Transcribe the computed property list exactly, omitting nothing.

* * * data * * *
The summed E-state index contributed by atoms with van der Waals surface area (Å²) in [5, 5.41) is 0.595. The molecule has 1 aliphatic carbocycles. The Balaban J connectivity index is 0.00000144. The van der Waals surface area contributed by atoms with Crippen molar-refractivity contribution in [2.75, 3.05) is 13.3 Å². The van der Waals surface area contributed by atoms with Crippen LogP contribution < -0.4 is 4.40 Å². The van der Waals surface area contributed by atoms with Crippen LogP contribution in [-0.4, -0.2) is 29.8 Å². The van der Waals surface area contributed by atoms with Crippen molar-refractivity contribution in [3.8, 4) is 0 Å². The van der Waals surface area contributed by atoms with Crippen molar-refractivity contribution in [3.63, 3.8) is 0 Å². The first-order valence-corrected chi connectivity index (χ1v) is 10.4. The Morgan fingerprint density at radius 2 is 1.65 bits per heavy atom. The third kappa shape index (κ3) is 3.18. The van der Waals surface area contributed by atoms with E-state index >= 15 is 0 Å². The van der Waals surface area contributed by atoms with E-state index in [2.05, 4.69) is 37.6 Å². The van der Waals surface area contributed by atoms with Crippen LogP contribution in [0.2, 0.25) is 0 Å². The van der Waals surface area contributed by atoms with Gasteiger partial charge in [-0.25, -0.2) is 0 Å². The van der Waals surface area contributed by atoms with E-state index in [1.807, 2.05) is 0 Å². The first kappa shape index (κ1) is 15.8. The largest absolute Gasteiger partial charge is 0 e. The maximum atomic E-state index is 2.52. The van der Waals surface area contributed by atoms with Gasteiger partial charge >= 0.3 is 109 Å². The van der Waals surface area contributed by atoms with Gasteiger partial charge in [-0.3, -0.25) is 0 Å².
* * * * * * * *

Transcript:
The summed E-state index contributed by atoms with van der Waals surface area (Å²) in [5, 5.41) is 0.595. The molecule has 1 aliphatic carbocycles. The Balaban J connectivity index is 0.00000144. The van der Waals surface area contributed by atoms with Crippen molar-refractivity contribution in [2.75, 3.05) is 13.3 Å². The van der Waals surface area contributed by atoms with Crippen LogP contribution < -0.4 is 4.40 Å². The van der Waals surface area contributed by atoms with Crippen LogP contribution in [-0.4, -0.2) is 29.8 Å². The van der Waals surface area contributed by atoms with Crippen molar-refractivity contribution in [3.8, 4) is 0 Å². The van der Waals surface area contributed by atoms with Crippen molar-refractivity contribution in [3.63, 3.8) is 0 Å². The first-order valence-corrected chi connectivity index (χ1v) is 10.4. The Morgan fingerprint density at radius 2 is 1.65 bits per heavy atom. The third kappa shape index (κ3) is 3.18. The van der Waals surface area contributed by atoms with E-state index >= 15 is 0 Å². The van der Waals surface area contributed by atoms with E-state index in [2.05, 4.69) is 37.6 Å². The van der Waals surface area contributed by atoms with Crippen LogP contribution in [0.2, 0.25) is 0 Å². The van der Waals surface area contributed by atoms with Gasteiger partial charge in [-0.25, -0.2) is 0 Å². The van der Waals surface area contributed by atoms with E-state index in [1.807, 2.05) is 0 Å². The first kappa shape index (κ1) is 15.8. The largest absolute Gasteiger partial charge is 0 e. The maximum atomic E-state index is 2.52. The van der Waals surface area contributed by atoms with Gasteiger partial charge >= 0.3 is 109 Å². The van der Waals surface area contributed by atoms with Gasteiger partial charge in [-0.3, -0.25) is 0 Å².